Studying laser microirradiation induced DNA damage and repair using live cell microscopy

March 2013

Dr. Gunjan provides a detailed overview of the hardware and the methodologies involved in the study of laser microirradiation induced DNA damage and aims to enable other investigators to take advantage of these improved techniques for the study of DNA damage and repair.

DOWNLOAD SLIDES

Relevant Material

Multimedia Library
Application Images (17)
Show more
Application Movies (34)
Publications Database
Evaluation of genetic damage in tobacco and arsenic exposed population of Southern Assam, India using buccal cytome assay and comet assay
Chloroquine-induced glioma cells death is associated with mitochondrial membrane potential loss, but not oxidative stress
An in vitro model of tissue boundary formation for dissecting the contribution of different boundary forming mechanisms
Gap geometry dictates epithelial closure efficiency
The EHD protein Past1 controls postsynaptic membrane elaboration and synaptic function
Direct interaction between centralspindlin and PRC1 reinforces mechanical resilience of the central spindle
Interkinetic Nuclear Migration Is Centrosome Independent and Ensures Apical Cell Division to Maintain Tissue Integrity
Functionalized fluorescent silver nanoparticle surfaces for novel sensing and imaging techniques
Signal inhibition by a dynamically-regulated pool of mono-phosphorylated MAPK
Interphase centrosome organization by the PLP-Cnn scaffold is required for centrosome function
A High Throughput Micro-Chamber Array Device for Single Cell Clonal Cultivation and Tumor Heterogeneity Analysis
Natural Loss of Mps1 Kinase in Nematodes Uncovers a Role for Polo-like Kinase 1 in Spindle Checkpoint Initiation
A geminivirus betasatellite damages the structural and functional integrity of chloroplasts leading to symptom formation and inhibition of photosynthesis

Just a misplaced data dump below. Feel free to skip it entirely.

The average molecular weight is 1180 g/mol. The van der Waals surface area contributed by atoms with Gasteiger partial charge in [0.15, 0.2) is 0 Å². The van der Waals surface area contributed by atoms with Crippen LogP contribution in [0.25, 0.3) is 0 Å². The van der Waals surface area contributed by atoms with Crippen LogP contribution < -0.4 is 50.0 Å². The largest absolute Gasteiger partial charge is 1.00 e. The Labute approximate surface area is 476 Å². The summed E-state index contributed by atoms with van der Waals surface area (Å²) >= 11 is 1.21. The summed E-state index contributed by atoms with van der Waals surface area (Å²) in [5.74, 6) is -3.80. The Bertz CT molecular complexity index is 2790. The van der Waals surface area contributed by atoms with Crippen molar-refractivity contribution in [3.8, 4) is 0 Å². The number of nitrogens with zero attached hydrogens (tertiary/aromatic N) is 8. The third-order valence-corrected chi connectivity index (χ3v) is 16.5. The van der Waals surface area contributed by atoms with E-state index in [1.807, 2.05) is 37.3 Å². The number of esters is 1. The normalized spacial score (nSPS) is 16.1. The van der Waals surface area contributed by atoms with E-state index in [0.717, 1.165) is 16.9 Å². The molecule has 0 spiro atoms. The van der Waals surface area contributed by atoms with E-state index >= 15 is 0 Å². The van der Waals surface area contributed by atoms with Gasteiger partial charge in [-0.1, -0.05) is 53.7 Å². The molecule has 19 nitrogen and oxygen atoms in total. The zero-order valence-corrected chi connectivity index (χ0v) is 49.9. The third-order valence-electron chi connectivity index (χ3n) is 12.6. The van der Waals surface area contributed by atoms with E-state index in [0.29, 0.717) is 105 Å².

Potent and selective small-molecule MCL-1 inhibitors demonstrate on-target cancer cell killing activity as single agents and in combination with ABT-263 (navitoclax)
RGS Proteins and Septins Cooperate to Promote Chemotropism by Regulating Polar Cap Mobility
A mechanical microcompressor for high resolution imaging of motile specimens
Motif‐Designed Peptide Nanofibers Decorated with Graphene Quantum Dots for Simultaneous Targeting and Imaging of Tumor Cells
In situ biosynthesis of fluorescent platinum nanoclusters: Towards self-bio-imaging guided cancer theranostics
Automated Analysis of Cell-Matrix Adhesions in 2D and 3D Environments
Mapping the dynamics of force transduction at cell–cell junctions of epithelial clusters
Speaker

Akash Gunjan, Ph.D.

Assistant Professor, Department of Biomedical Sciences, Florida State University College of Medicine

Dr. Gunjan obtained his Bachelor’s degree with a triple major in Genetics, Chemistry and Zoology from Nizam College in India. He then moved to the US to obtain his Ph.D. degree in Biochemistry at the University of Mississippi Medical Center where he contributed to pioneering studies on the dynamics of chromatin proteins in living cells (Nature, 408: 877-881). He then moved to England to carry out his post-doctoral research work on histone metabolism in the context of DNA damage as an EMBO fellow at Cancer Research UK. There he was awarded the 2004 Kirsten-Hardiman Redon Prize for his paper (Cell, 115: 537-549) that "shows outstanding research novelty" and was ranked among the top 12 candidates for the 2004 European Cell Signaler Award. He then joined the faculty of the Department of Biomedical Sciences at the Florida State University College of Medicine. He was awarded the “Outstanding Junior Faculty Researcher 2009-2010” award from the Florida State University College of Medicine for his seminal work on regulated histone proteolysis (Nature Cell Biology, 11: 925-933). Dr. Gunjan has nearly two decades of experience in the field of chromatin structure and function, and well over a decade of experience in the field of DNA damage and repair. He continues to work on trying to understand how histones and chromatin maybe contributing to DNA repair, genome stability and cancer prevention.

Find out more

Sign up for the Andor Newsletter!

Receive articles like this one, product launches, press releases and more with our quarterly newsletter focusing on either Physical Science or Life Science. It's free to subscribe and you can opt out at any time.

NAME EMAIL

Physical ScienceLife ScienceSUBMIT